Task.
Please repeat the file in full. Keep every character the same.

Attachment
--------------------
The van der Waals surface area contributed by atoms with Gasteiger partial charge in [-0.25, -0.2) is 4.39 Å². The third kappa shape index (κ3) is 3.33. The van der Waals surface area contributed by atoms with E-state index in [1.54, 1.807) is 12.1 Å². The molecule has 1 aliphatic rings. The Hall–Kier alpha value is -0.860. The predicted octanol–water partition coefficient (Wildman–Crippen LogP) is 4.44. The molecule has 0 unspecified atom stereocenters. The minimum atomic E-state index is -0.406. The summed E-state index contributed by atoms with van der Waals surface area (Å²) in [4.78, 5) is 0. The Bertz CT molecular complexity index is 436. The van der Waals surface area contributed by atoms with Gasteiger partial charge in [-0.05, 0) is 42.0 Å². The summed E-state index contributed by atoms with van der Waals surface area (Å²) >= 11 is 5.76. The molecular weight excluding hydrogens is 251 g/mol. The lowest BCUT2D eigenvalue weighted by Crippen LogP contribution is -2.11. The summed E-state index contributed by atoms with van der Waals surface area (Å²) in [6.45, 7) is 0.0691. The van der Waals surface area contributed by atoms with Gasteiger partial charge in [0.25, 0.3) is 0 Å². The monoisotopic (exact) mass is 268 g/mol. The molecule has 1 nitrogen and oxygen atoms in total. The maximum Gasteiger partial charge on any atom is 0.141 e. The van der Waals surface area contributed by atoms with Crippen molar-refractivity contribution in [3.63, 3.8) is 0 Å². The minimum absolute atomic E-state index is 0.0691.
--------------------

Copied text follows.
The van der Waals surface area contributed by atoms with Gasteiger partial charge in [-0.25, -0.2) is 4.39 Å². The third kappa shape index (κ3) is 3.33. The van der Waals surface area contributed by atoms with E-state index in [1.54, 1.807) is 12.1 Å². The molecule has 1 aliphatic rings. The Hall–Kier alpha value is -0.860. The predicted octanol–water partition coefficient (Wildman–Crippen LogP) is 4.44. The molecule has 0 unspecified atom stereocenters. The minimum atomic E-state index is -0.406. The summed E-state index contributed by atoms with van der Waals surface area (Å²) in [4.78, 5) is 0. The Bertz CT molecular complexity index is 436. The van der Waals surface area contributed by atoms with Gasteiger partial charge in [-0.05, 0) is 42.0 Å². The summed E-state index contributed by atoms with van der Waals surface area (Å²) >= 11 is 5.76. The molecular weight excluding hydrogens is 251 g/mol. The lowest BCUT2D eigenvalue weighted by Crippen LogP contribution is -2.11. The summed E-state index contributed by atoms with van der Waals surface area (Å²) in [6.45, 7) is 0.0691. The van der Waals surface area contributed by atoms with Gasteiger partial charge in [0.25, 0.3) is 0 Å². The monoisotopic (exact) mass is 268 g/mol. The molecule has 1 nitrogen and oxygen atoms in total. The maximum Gasteiger partial charge on any atom is 0.141 e. The van der Waals surface area contributed by atoms with Crippen molar-refractivity contribution in [3.63, 3.8) is 0 Å². The minimum absolute atomic E-state index is 0.0691.